It is simply just that. A red iguana. Not green, but red.
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The red iguana is a member of the Iguadnidae family that has seen a tremendous gain in popularity due to its unique red tint. What many people do not realize is that the red iguana is a variation of the common green iguana. The red color is the result of a selective breeding process focused on the manipulation of the color gene. Coloration can vary from a slight red or orange hue to a bold red color, all with black stripes or shading that tends to darken on the tail. The underside of the red iguana will typically have some traces of green, although the amount can range from a few small spots to an entirely green lower half.
Both the green and red iguana can get very large, which can be a factor for those considering one for a pet. Some of the larger species can grow to an impressive 7 feet (2 m) and weigh nearly 18 pounds (8 kg). Males of the species tend to grow larger than females and can typically be identified by a larger dewlap and dorsal crest. Males also have a bulge behind the vent, which contains the reproductive organs.
Both male and female iguanas have a row of spines that begins at the base of the skull and ends at the point of the tail. The body of an iguana is narrow, long, and covered in soft scales. They also have five long toes with relatively sharp claws to assist them with climbing in their natural habitat.
Another characteristic of iguanas is their row of sharp teeth, which they use to eat a varied diet consisting of leaves and flowers. While an adult iguana’s diet is mostly herbivorous, juvenile iguanas may eat insects as their primary source of nutrition. Some of an iguana’s hydration comes from drinking water collected on leaves, but the primary source of water intake is through the food it eats.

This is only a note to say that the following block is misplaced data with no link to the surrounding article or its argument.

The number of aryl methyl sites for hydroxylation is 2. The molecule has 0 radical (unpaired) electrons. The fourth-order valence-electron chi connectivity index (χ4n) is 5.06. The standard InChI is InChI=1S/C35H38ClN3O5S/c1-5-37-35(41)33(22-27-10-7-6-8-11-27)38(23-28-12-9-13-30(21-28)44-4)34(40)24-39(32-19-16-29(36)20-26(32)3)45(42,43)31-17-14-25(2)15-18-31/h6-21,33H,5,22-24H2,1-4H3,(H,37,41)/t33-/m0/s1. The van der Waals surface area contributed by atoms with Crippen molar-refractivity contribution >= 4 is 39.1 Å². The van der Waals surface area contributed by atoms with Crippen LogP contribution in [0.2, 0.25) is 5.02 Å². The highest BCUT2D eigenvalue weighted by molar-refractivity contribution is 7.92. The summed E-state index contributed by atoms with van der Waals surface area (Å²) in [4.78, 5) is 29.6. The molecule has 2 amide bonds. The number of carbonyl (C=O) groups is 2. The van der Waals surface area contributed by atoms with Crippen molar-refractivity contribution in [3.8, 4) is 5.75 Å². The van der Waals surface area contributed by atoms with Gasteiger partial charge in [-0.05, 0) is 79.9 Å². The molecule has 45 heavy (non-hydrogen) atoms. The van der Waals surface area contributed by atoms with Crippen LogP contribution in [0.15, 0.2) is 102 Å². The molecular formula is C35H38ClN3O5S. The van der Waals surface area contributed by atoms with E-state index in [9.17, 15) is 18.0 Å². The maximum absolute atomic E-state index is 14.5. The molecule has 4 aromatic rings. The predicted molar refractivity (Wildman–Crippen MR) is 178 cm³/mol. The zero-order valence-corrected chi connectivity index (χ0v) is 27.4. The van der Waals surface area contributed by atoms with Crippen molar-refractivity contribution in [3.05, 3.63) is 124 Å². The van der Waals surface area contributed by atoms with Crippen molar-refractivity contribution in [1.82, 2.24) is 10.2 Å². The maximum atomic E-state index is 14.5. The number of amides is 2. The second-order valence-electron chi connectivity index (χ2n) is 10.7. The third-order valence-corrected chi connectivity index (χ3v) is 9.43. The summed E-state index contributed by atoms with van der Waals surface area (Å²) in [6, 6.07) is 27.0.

While the red iguana is a phenomenon found in captive breeding programs, the common green iguana is native to Central and South America. Green iguanas prefer areas that have both trees and a water source, and are often sighted along rivers and swamps. In their natural habitat, these iguanas are a social species that tend to live in a group setting. Males tend to be territorial and can be found fighting for the prime basking spots.
In captivity, the green and red iguana are typically easy to keep; they do, however, require some mimicking of their natural environment. Because iguanas enjoy both the direct sunlight and shade that treetops provide, their cage should be set up with lights only on one side. The temperature of the enclosure should be regulated by UVA and UBV producing heat lights, while humidity levels can be achieved through a water source and by regularly misting the iguana by hand.
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